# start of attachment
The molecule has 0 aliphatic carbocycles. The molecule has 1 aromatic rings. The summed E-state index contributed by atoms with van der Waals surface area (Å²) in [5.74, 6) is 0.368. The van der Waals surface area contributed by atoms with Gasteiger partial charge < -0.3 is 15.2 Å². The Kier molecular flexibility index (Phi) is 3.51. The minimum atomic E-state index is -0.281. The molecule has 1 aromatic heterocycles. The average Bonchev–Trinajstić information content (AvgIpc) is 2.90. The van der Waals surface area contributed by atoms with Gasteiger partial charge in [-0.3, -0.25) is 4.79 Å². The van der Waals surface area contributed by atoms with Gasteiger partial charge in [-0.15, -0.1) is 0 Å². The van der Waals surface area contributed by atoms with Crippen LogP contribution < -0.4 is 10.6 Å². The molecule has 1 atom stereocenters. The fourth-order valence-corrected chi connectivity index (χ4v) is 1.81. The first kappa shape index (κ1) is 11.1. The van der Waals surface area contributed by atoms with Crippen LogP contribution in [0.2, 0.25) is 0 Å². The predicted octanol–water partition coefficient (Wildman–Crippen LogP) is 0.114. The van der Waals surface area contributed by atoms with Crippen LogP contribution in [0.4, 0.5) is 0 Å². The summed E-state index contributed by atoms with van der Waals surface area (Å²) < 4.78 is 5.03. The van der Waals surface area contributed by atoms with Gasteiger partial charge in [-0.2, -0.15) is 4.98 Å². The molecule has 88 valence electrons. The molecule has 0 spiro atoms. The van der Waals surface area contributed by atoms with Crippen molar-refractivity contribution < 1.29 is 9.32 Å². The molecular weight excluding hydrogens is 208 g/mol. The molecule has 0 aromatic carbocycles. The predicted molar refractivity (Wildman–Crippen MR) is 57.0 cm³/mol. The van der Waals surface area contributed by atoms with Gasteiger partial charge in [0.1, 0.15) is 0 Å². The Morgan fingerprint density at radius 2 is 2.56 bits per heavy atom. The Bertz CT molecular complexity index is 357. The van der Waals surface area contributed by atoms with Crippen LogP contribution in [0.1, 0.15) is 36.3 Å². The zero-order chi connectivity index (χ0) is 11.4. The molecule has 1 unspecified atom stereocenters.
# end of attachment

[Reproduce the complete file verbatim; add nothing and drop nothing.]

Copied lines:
The molecule has 0 aliphatic carbocycles. The molecule has 1 aromatic rings. The summed E-state index contributed by atoms with van der Waals surface area (Å²) in [5.74, 6) is 0.368. The van der Waals surface area contributed by atoms with Gasteiger partial charge < -0.3 is 15.2 Å². The Kier molecular flexibility index (Phi) is 3.51. The minimum atomic E-state index is -0.281. The molecule has 1 aromatic heterocycles. The average Bonchev–Trinajstić information content (AvgIpc) is 2.90. The van der Waals surface area contributed by atoms with Gasteiger partial charge in [-0.3, -0.25) is 4.79 Å². The van der Waals surface area contributed by atoms with Gasteiger partial charge in [-0.15, -0.1) is 0 Å². The van der Waals surface area contributed by atoms with Crippen LogP contribution < -0.4 is 10.6 Å². The molecule has 1 atom stereocenters. The fourth-order valence-corrected chi connectivity index (χ4v) is 1.81. The first kappa shape index (κ1) is 11.1. The van der Waals surface area contributed by atoms with Crippen LogP contribution in [0.2, 0.25) is 0 Å². The predicted octanol–water partition coefficient (Wildman–Crippen LogP) is 0.114. The van der Waals surface area contributed by atoms with Crippen LogP contribution in [0.4, 0.5) is 0 Å². The summed E-state index contributed by atoms with van der Waals surface area (Å²) < 4.78 is 5.03. The van der Waals surface area contributed by atoms with Gasteiger partial charge in [-0.2, -0.15) is 4.98 Å². The molecule has 88 valence electrons. The molecule has 0 spiro atoms. The van der Waals surface area contributed by atoms with Crippen molar-refractivity contribution < 1.29 is 9.32 Å². The molecular weight excluding hydrogens is 208 g/mol. The molecule has 0 aromatic carbocycles. The predicted molar refractivity (Wildman–Crippen MR) is 57.0 cm³/mol. The van der Waals surface area contributed by atoms with Gasteiger partial charge in [0.1, 0.15) is 0 Å². The Morgan fingerprint density at radius 2 is 2.56 bits per heavy atom. The Bertz CT molecular complexity index is 357. The van der Waals surface area contributed by atoms with Crippen LogP contribution in [0.1, 0.15) is 36.3 Å². The zero-order chi connectivity index (χ0) is 11.4. The molecule has 1 unspecified atom stereocenters.